Last week, as many as 180 million Indian workers went out on strike. It was - by all indications - the largest strike in recorded history. Unsurprisingly, media reports of the strike have been anemic. There is a grudging recognition that this happened, but only to suggest either inconvenience or futility. There was little attempt to understand the essence of this strike and what this means for Indian politics.
In Alternet this week, my column addresses this strike. The last paragraph reads,
- What the strike says is that India’s workers remain alive to the class struggle. They have not surrendered to Reality. In 1991, when the government decided to open the economy to the turbulent interests of global capital, the workers rebelled. In August 1992, textile workers in Bombay took to the streets in their undergarments – they declared that the new order would leave them in abject poverty. Their symbolic gesture is the current reality.
You can read the entire column here. I did an eleven-minute interview on The Real News Network, which gives a brief assessment of the strike. You can watch that here.
(2) Death of The Nation.
Happy to share with you an extract from The Death of the Nation and the Future of the Arab Revolution, which ran today at Alternet - thanks to Jan Frel for this and more. The extract highlights a conversation I had with one of Lebanon's finest writers, Sahar Mandour (whose book - 32 - is now available in an English translation). Here are some lines from Sahar that I quote, and which offer a sense of the general mood of the book:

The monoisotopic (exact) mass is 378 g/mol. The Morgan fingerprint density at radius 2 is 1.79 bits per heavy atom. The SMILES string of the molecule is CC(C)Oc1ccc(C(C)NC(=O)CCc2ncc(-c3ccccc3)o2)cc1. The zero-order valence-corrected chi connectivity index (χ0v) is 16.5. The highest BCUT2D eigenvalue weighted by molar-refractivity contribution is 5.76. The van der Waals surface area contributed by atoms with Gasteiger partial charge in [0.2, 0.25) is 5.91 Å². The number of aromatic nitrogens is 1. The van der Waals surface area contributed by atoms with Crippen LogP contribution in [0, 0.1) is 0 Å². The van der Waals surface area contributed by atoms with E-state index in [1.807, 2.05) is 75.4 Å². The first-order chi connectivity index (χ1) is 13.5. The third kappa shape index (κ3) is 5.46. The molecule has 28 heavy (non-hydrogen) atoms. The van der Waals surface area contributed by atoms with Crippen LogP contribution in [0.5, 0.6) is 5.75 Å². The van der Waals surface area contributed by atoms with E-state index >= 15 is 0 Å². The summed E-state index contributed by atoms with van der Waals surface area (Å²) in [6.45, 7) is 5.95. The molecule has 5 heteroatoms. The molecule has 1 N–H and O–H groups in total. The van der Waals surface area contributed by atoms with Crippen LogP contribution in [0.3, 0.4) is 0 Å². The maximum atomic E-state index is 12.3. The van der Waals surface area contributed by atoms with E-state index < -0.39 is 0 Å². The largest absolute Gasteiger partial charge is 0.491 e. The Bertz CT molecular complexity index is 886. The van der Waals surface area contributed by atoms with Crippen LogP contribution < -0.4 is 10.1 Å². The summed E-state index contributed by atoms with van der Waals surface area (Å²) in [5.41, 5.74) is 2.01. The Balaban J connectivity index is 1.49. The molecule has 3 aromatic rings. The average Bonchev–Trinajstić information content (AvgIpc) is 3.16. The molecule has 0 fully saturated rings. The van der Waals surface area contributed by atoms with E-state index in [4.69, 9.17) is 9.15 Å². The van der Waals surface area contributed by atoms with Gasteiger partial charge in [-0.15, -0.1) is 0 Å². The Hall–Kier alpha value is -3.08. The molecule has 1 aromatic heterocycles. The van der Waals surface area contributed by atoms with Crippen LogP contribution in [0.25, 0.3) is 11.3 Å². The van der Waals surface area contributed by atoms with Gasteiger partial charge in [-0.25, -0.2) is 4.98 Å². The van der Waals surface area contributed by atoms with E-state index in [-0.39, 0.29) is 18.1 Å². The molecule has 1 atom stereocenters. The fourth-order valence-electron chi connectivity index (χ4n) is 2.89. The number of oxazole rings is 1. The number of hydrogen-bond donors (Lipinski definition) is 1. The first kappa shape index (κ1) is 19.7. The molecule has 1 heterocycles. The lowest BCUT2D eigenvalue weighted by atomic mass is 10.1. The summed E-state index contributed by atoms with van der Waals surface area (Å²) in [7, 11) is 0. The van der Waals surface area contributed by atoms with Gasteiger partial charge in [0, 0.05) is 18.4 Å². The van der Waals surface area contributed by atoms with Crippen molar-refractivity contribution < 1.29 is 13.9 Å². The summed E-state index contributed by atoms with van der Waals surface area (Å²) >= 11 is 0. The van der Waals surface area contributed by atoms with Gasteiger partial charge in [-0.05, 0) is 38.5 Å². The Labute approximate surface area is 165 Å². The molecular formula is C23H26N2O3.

- Yesterday was love. Yesterday was also the break-up. And today is but one moment in a succession of stories which were born and grew out of another point in time, and which will continue on into other points in time....For hope, like despair, is but a passing emotion in the mood of human life.
It suggests the sensibility of intellectuals towards the Arab Spring, now the Arab Civil War. You can read the extract here. The book is available in India from LeftWord and in the rest of the world from the University of California Press.
(3) LeftWord Books blog.
Finally, please visit the LeftWord Books blog - where the recent post is an essay by Vidya Bhushan Rawat on the poet S. Chandramohan. We've also had posts by Meera Velayudhan and by A. Mangai.
Coming up on Friday, a very special essay by Brinda Karat on Dalits and the Communist movement. I'll send out a note when it is published.
Until then, warmly,